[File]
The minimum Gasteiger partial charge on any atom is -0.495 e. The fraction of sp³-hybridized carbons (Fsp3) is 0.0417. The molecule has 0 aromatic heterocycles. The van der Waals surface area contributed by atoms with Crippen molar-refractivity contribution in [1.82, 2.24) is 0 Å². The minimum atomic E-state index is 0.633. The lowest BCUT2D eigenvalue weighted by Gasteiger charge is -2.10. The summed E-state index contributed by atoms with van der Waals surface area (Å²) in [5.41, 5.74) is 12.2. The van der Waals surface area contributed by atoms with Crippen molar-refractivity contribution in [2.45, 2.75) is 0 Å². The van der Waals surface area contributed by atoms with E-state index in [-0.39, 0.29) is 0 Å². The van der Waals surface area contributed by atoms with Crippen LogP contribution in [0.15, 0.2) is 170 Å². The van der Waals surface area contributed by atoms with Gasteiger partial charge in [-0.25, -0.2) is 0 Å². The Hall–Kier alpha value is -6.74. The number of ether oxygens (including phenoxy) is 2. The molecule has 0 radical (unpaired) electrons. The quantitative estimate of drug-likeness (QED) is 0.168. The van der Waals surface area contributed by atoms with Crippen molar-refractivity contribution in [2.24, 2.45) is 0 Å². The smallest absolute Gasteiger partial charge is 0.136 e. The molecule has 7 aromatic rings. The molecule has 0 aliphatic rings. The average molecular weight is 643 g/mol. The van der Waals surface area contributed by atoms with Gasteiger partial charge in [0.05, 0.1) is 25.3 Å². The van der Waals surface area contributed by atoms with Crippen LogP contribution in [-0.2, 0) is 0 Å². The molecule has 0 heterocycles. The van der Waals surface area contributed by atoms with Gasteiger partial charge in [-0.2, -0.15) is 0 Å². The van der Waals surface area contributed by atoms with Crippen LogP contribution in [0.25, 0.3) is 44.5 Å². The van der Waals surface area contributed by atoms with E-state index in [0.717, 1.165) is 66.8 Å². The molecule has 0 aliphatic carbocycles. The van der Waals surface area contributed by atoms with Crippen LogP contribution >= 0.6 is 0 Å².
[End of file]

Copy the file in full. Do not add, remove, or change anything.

The minimum Gasteiger partial charge on any atom is -0.495 e. The fraction of sp³-hybridized carbons (Fsp3) is 0.0417. The molecule has 0 aromatic heterocycles. The van der Waals surface area contributed by atoms with Crippen molar-refractivity contribution in [1.82, 2.24) is 0 Å². The minimum atomic E-state index is 0.633. The lowest BCUT2D eigenvalue weighted by Gasteiger charge is -2.10. The summed E-state index contributed by atoms with van der Waals surface area (Å²) in [5.41, 5.74) is 12.2. The van der Waals surface area contributed by atoms with Crippen molar-refractivity contribution in [2.45, 2.75) is 0 Å². The van der Waals surface area contributed by atoms with E-state index in [-0.39, 0.29) is 0 Å². The van der Waals surface area contributed by atoms with Crippen LogP contribution in [0.15, 0.2) is 170 Å². The van der Waals surface area contributed by atoms with Gasteiger partial charge in [-0.25, -0.2) is 0 Å². The Hall–Kier alpha value is -6.74. The number of ether oxygens (including phenoxy) is 2. The molecule has 0 radical (unpaired) electrons. The quantitative estimate of drug-likeness (QED) is 0.168. The van der Waals surface area contributed by atoms with Crippen molar-refractivity contribution in [2.24, 2.45) is 0 Å². The smallest absolute Gasteiger partial charge is 0.136 e. The molecule has 7 aromatic rings. The molecule has 0 aliphatic rings. The average molecular weight is 643 g/mol. The van der Waals surface area contributed by atoms with Gasteiger partial charge in [0.05, 0.1) is 25.3 Å². The van der Waals surface area contributed by atoms with Crippen LogP contribution in [-0.2, 0) is 0 Å². The molecule has 0 heterocycles. The van der Waals surface area contributed by atoms with Gasteiger partial charge in [-0.2, -0.15) is 0 Å². The van der Waals surface area contributed by atoms with Crippen LogP contribution in [0.25, 0.3) is 44.5 Å². The van der Waals surface area contributed by atoms with E-state index in [0.717, 1.165) is 66.8 Å². The molecule has 0 aliphatic carbocycles. The van der Waals surface area contributed by atoms with Crippen LogP contribution >= 0.6 is 0 Å².